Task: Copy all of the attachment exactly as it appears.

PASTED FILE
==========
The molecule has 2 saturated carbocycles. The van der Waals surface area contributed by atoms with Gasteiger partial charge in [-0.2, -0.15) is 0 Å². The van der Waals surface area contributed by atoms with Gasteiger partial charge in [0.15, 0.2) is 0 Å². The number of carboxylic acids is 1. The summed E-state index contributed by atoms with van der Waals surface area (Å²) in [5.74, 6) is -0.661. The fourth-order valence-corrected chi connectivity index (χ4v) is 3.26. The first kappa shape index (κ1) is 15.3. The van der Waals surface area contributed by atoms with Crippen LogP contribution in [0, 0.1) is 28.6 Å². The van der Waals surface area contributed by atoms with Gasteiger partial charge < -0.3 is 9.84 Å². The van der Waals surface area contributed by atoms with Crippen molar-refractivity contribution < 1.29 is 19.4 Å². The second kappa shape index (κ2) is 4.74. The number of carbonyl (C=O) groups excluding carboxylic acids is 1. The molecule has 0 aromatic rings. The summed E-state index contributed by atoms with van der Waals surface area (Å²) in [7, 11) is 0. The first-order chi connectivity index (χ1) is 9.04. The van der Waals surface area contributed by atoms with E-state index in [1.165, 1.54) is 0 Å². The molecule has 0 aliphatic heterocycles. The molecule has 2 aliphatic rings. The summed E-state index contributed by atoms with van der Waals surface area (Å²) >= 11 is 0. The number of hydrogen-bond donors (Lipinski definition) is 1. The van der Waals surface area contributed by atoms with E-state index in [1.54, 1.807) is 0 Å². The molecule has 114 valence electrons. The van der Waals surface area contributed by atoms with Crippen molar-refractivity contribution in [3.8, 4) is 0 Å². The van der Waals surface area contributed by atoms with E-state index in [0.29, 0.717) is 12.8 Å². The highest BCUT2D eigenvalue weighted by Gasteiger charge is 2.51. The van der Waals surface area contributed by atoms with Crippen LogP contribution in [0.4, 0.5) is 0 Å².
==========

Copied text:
The molecule has 2 saturated carbocycles. The van der Waals surface area contributed by atoms with Gasteiger partial charge in [-0.2, -0.15) is 0 Å². The van der Waals surface area contributed by atoms with Gasteiger partial charge in [0.15, 0.2) is 0 Å². The number of carboxylic acids is 1. The summed E-state index contributed by atoms with van der Waals surface area (Å²) in [5.74, 6) is -0.661. The fourth-order valence-corrected chi connectivity index (χ4v) is 3.26. The first kappa shape index (κ1) is 15.3. The van der Waals surface area contributed by atoms with Crippen LogP contribution in [0, 0.1) is 28.6 Å². The van der Waals surface area contributed by atoms with Gasteiger partial charge < -0.3 is 9.84 Å². The van der Waals surface area contributed by atoms with Crippen molar-refractivity contribution < 1.29 is 19.4 Å². The second kappa shape index (κ2) is 4.74. The number of carbonyl (C=O) groups excluding carboxylic acids is 1. The molecule has 0 aromatic rings. The summed E-state index contributed by atoms with van der Waals surface area (Å²) in [7, 11) is 0. The first-order chi connectivity index (χ1) is 9.04. The van der Waals surface area contributed by atoms with E-state index in [1.165, 1.54) is 0 Å². The molecule has 0 aliphatic heterocycles. The molecule has 2 aliphatic rings. The summed E-state index contributed by atoms with van der Waals surface area (Å²) >= 11 is 0. The number of hydrogen-bond donors (Lipinski definition) is 1. The van der Waals surface area contributed by atoms with E-state index in [1.54, 1.807) is 0 Å². The molecule has 114 valence electrons. The van der Waals surface area contributed by atoms with Crippen molar-refractivity contribution in [3.8, 4) is 0 Å². The van der Waals surface area contributed by atoms with E-state index in [0.29, 0.717) is 12.8 Å². The highest BCUT2D eigenvalue weighted by Gasteiger charge is 2.51. The van der Waals surface area contributed by atoms with Crippen LogP contribution in [0.4, 0.5) is 0 Å².